This article first appeared on Happify
In these uncertain and unsettling times, even as social distancing is keeping us apart, we’ve come to realize that we’re more connected than ever before. And that realization has many of us living a paradoxical inner reality.
On the one hand, COVID-19 has sparked an even more contagious virus of fear. And billions of us are infected. We’re afraid of falling ill and of loved ones falling ill. We’re afraid of death, of loss, of financial ruin, of things never being the same again. And sadly, many of these fears are valid.
But below this emotional chaos is a deep-seated desire to be of help. Connection, wisdom, and altruism are all parts of our human nature. Even in these fearful times, many of us are stepping up to do whatever we can to be of service. Just look around and you can’t but bow in gratitude to the doctors and nurses, the social workers and caregivers who are putting their lives at risk to help those in need. The cashiers in our supermarkets, the pharmacists working to limit the number of noncritical cases in hospitals, and the government leaders doing what they can to manage an unfolding crisis. There are people setting up exercise classes on their roofs to engage the neighborhood or playing the cello on their balconies to spread joy among the despondent.
They are all true leaders during this crisis.
But for a crisis this big, we need many more leaders. This collective challenge is calling on each of us to finally grow up. To move past our collective adolescence, our black-and-white thinking, our emotional and tribal instincts, and our individualistic greed. We are each being called to lead. We are the adults we’ve been waiting for.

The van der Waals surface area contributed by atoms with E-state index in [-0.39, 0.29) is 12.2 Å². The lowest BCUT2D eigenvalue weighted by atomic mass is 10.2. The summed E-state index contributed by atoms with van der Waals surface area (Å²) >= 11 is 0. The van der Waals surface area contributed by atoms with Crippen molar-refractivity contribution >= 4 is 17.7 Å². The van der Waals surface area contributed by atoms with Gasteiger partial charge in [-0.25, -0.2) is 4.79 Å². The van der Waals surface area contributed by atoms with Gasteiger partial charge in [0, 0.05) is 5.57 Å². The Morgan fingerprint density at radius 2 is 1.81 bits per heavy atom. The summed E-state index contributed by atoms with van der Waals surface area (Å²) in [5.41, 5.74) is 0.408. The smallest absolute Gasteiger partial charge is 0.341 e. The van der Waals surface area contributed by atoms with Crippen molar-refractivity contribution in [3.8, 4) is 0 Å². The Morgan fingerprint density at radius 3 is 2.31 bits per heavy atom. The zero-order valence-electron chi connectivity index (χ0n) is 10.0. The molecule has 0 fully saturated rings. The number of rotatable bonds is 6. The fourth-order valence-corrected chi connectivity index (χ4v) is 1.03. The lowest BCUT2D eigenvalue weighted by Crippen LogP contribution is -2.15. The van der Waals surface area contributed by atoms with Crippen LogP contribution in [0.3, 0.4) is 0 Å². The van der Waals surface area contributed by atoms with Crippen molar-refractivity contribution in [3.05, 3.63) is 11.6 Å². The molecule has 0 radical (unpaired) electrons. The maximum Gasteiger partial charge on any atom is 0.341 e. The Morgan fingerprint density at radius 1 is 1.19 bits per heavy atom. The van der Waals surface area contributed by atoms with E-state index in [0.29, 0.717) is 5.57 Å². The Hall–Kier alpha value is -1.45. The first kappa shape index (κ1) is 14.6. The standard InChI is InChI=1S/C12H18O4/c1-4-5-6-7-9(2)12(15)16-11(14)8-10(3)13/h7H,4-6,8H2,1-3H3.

So, what will your role be? Who are the people looking to you for leadership? It could be your children who feel lost and are looking for direction. It could be your parents who feel vulnerable, or a partner who is afraid about the impact new measures will have on income and finances. Or a friend who is spreading fear and panic by their constant social-media chatter about the virus.
It could be an old neighbor who needs help with groceries or pharmacy pickups. It could be your team who is looking for support and reassurance as they work remotely. It could be your community, online or offline, that needs you to be the healer, the inspiration, the one who spreads a message of hope and connection.
Remember, one fearful post on the internet can affect thousands, even millions, of others. Your complaints on social media can spread cynicism and despair, and give you and your friends the fake comfort of not having to take responsibility.
But as Brené Brown says: “We don’t have to be scary when we’re scared.” Instead, when we shift our focus to be of service, we not only calm our own fears, we also help others feel stronger, more supported, and more inspired to rise and become their best selves. We connect heart to heart. And we grow as a humanity.
It was Mr. Rogers who said that when he was a boy and feeling scared, his mother would tell him: “Look for the helpers. You will always find people who are helping”. How will you be a helper during this time? However insignificant it may seem to you. Maybe your role is to simply hold space for fear and unhappy emotions in your home. Maybe it’s to support your local bakery by encouraging your neighborhood to buy from them, and not from the big chains that have a far bigger chance of survival. Maybe it’s to start an online community that helps and supports children who are home from school and living in abusive households.
Author and poet Clarissa Pinkola Estés beautifully wrote: “Ours is not the task of fixing the entire world all at once, but of stretching out to mend the part of the world that is within our reach.” So, ask yourself: What is my task? Who am I being called to become?”
And then take one step toward it today. Maybe you need to call someone. Maybe you need to send a text. Maybe you need to apologize or let go of a grudge you’ve been holding onto. Maybe you’re being called to start something you’ve never done before, and it makes you feel vulnerable.
But it’s not about you anymore. It’s about all of us. Together.